Sylvia Curry: My husband, he died with a rare cancer. I've even had cancer twice, then I have a thyroid problem.

 

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Sylvia: I've had cancer twice. Now I have thyroid problem. I have a heart problem. Just sickness. Just sickness.

 

David D: The EPA has cleaned up hundreds of Anniston properties over the last 15 years. They basically removed the top 12 inches of dirt, which has the highest PCB concentrations. But that never happened at Sylvia's house.

 

Sylvia: I've been living in this mess all my life and I'm 67 years old. All my life I've been living here. I lived around the corner. I was born and raised around the corner there. I've been living in this so I guess (laughs) they're just probably waiting on all us to die out because everybody is gone just about out in here.

 

[00:30:30]

David D:

 

Even though millions have been spent cleaning up the soil, EPA tests show that PCB levels in the outdoor air haven't changed at all in a decade. It's Monsanto lasting legacy in Anniston. It's a legacy that goes back years and eventually led nearly every single Anniston resident to sue Monsanto and it's spinoff company, Solutia, for poisoning the city. During the trial lawyers for the plaintiffs presented internal Monsanto documents showing that the company had reason to believe PCBs were highly toxic as early as 1937 and kept making them for decades. When the verdict came out in 2003, media from around the world covered the lawsuits.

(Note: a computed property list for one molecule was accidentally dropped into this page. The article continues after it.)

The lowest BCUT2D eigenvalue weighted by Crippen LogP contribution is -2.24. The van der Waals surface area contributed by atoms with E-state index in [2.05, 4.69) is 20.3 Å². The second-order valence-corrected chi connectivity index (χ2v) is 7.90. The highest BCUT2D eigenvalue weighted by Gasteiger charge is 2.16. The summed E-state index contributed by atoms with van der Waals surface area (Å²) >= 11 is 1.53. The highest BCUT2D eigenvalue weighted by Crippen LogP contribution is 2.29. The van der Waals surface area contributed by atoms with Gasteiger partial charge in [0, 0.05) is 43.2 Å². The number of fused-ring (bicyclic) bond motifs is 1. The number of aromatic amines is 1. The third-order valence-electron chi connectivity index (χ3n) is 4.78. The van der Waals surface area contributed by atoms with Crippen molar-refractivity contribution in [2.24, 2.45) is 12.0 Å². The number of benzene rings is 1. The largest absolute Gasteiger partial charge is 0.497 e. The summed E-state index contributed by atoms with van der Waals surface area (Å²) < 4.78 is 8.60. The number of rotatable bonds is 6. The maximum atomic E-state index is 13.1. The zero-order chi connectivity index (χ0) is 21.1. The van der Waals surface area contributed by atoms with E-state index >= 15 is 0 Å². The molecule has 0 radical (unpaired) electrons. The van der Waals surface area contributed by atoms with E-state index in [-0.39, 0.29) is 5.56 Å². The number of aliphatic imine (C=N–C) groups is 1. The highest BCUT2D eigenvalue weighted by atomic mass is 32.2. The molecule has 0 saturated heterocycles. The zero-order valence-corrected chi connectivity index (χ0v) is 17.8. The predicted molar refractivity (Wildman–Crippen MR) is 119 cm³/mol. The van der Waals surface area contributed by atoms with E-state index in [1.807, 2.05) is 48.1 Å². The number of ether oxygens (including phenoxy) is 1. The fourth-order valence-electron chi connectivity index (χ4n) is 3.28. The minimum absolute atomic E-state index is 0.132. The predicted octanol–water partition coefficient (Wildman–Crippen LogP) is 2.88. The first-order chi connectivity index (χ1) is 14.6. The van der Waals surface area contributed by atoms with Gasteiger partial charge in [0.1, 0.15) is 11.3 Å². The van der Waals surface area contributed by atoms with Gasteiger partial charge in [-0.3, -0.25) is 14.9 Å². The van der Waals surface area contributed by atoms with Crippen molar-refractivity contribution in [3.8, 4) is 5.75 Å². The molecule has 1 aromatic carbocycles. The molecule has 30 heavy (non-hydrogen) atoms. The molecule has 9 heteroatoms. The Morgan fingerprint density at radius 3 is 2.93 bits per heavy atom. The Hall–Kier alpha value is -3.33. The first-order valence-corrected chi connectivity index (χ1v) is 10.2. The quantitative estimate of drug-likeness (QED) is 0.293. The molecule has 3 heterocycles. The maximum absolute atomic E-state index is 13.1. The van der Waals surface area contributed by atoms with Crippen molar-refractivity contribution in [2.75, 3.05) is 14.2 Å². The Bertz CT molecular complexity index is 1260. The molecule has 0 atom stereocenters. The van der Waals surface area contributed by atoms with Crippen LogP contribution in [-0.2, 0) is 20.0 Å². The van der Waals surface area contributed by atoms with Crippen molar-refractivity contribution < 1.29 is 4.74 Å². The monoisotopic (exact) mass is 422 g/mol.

[00:31:30]

Speaker 3:

 

Smiles of relief in an Alabama courthouse after a jury found Monsanto and its spinoff company Solutia polluted the town of Anniston with toxic chemicals called PCBs.

 

David D: The jury found the companies guilty of six charges. Ellen Spears is a professor at the University of Alabama who wrote a book on Anniston's PCB battle.

 

Ellen Spears: The jury found the Monsanto chemical company and its corporate partners responsible for suppression of the truth, for negligence, for wantonness, for outrage. Alabama law defines outrage as, "conduct beyond all possible bounds of decency; atrocious and utterly intolerable in civilized society," and that's what the jury ruled in one of these cases.

 

[00:32:00]

David D:

 

Monsanto and Solutia settled the suit for $600 million, but the companies never admitted fault. After the trial Solutia's then CEO, John Hunter, talked to CBS news.

 

[00:32:30]

John Hunter: